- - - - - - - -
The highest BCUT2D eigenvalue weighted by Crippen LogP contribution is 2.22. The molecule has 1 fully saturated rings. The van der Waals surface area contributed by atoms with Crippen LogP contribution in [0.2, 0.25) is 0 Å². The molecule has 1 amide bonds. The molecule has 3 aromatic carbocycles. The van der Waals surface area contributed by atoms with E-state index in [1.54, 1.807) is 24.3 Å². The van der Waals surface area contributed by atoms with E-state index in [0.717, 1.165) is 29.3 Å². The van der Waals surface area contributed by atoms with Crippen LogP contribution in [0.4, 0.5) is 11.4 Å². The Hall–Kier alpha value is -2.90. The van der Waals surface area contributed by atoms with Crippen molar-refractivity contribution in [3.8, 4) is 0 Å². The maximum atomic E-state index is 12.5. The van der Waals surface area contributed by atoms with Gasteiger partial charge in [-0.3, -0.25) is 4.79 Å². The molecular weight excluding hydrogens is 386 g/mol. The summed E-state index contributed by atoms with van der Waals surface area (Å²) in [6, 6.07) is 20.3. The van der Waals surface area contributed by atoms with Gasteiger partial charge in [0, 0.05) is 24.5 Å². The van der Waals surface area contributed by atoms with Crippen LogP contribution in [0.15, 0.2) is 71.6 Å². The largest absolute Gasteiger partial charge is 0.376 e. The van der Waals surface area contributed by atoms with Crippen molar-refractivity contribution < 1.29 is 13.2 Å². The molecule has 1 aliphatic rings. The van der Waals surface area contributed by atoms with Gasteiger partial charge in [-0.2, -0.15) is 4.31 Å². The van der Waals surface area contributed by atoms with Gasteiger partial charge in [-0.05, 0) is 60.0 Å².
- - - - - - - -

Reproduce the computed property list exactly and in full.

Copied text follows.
The highest BCUT2D eigenvalue weighted by Crippen LogP contribution is 2.22. The molecule has 1 fully saturated rings. The van der Waals surface area contributed by atoms with Crippen LogP contribution in [0.2, 0.25) is 0 Å². The molecule has 1 amide bonds. The molecule has 3 aromatic carbocycles. The van der Waals surface area contributed by atoms with E-state index in [1.54, 1.807) is 24.3 Å². The van der Waals surface area contributed by atoms with E-state index in [0.717, 1.165) is 29.3 Å². The van der Waals surface area contributed by atoms with Crippen LogP contribution in [0.4, 0.5) is 11.4 Å². The Hall–Kier alpha value is -2.90. The van der Waals surface area contributed by atoms with Crippen molar-refractivity contribution in [3.8, 4) is 0 Å². The maximum atomic E-state index is 12.5. The van der Waals surface area contributed by atoms with Gasteiger partial charge in [-0.3, -0.25) is 4.79 Å². The molecular weight excluding hydrogens is 386 g/mol. The summed E-state index contributed by atoms with van der Waals surface area (Å²) in [6, 6.07) is 20.3. The van der Waals surface area contributed by atoms with Gasteiger partial charge in [0, 0.05) is 24.5 Å². The van der Waals surface area contributed by atoms with Crippen LogP contribution in [0.15, 0.2) is 71.6 Å². The largest absolute Gasteiger partial charge is 0.376 e. The van der Waals surface area contributed by atoms with Crippen molar-refractivity contribution < 1.29 is 13.2 Å². The molecule has 1 aliphatic rings. The van der Waals surface area contributed by atoms with Gasteiger partial charge in [-0.2, -0.15) is 4.31 Å². The van der Waals surface area contributed by atoms with Gasteiger partial charge in [-0.05, 0) is 60.0 Å².